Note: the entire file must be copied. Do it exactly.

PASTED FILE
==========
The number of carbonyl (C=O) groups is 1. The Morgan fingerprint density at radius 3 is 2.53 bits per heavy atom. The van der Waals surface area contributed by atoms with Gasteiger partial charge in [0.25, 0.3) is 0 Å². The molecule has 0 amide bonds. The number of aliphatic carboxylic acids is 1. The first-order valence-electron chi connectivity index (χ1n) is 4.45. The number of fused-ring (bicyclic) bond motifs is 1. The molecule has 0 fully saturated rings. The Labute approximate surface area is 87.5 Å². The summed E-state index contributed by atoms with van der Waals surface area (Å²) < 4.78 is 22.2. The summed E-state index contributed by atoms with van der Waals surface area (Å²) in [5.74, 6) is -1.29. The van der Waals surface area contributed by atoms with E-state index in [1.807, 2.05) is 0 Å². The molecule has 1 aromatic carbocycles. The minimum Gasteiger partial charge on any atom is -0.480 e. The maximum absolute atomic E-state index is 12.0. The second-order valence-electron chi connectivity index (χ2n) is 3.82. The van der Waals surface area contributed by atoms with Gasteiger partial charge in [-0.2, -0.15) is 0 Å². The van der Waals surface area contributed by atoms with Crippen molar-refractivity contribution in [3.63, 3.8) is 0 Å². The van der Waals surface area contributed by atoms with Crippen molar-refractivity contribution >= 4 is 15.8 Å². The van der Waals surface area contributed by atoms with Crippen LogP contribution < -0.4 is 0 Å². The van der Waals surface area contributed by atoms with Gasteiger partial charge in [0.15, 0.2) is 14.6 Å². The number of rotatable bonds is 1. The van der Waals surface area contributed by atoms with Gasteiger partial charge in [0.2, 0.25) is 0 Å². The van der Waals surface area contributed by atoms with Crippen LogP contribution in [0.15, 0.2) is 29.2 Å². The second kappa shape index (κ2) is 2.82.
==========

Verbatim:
The number of carbonyl (C=O) groups is 1. The Morgan fingerprint density at radius 3 is 2.53 bits per heavy atom. The van der Waals surface area contributed by atoms with Gasteiger partial charge in [0.25, 0.3) is 0 Å². The molecule has 0 amide bonds. The number of aliphatic carboxylic acids is 1. The first-order valence-electron chi connectivity index (χ1n) is 4.45. The number of fused-ring (bicyclic) bond motifs is 1. The molecule has 0 fully saturated rings. The Labute approximate surface area is 87.5 Å². The summed E-state index contributed by atoms with van der Waals surface area (Å²) < 4.78 is 22.2. The summed E-state index contributed by atoms with van der Waals surface area (Å²) in [5.74, 6) is -1.29. The van der Waals surface area contributed by atoms with E-state index in [1.807, 2.05) is 0 Å². The molecule has 1 aromatic carbocycles. The minimum Gasteiger partial charge on any atom is -0.480 e. The maximum absolute atomic E-state index is 12.0. The second-order valence-electron chi connectivity index (χ2n) is 3.82. The van der Waals surface area contributed by atoms with Gasteiger partial charge in [-0.2, -0.15) is 0 Å². The van der Waals surface area contributed by atoms with Crippen molar-refractivity contribution in [3.63, 3.8) is 0 Å². The van der Waals surface area contributed by atoms with Crippen molar-refractivity contribution >= 4 is 15.8 Å². The van der Waals surface area contributed by atoms with Crippen LogP contribution < -0.4 is 0 Å². The van der Waals surface area contributed by atoms with Gasteiger partial charge in [0.15, 0.2) is 14.6 Å². The number of rotatable bonds is 1. The van der Waals surface area contributed by atoms with Gasteiger partial charge in [0.2, 0.25) is 0 Å². The van der Waals surface area contributed by atoms with Crippen LogP contribution in [0.15, 0.2) is 29.2 Å². The second kappa shape index (κ2) is 2.82.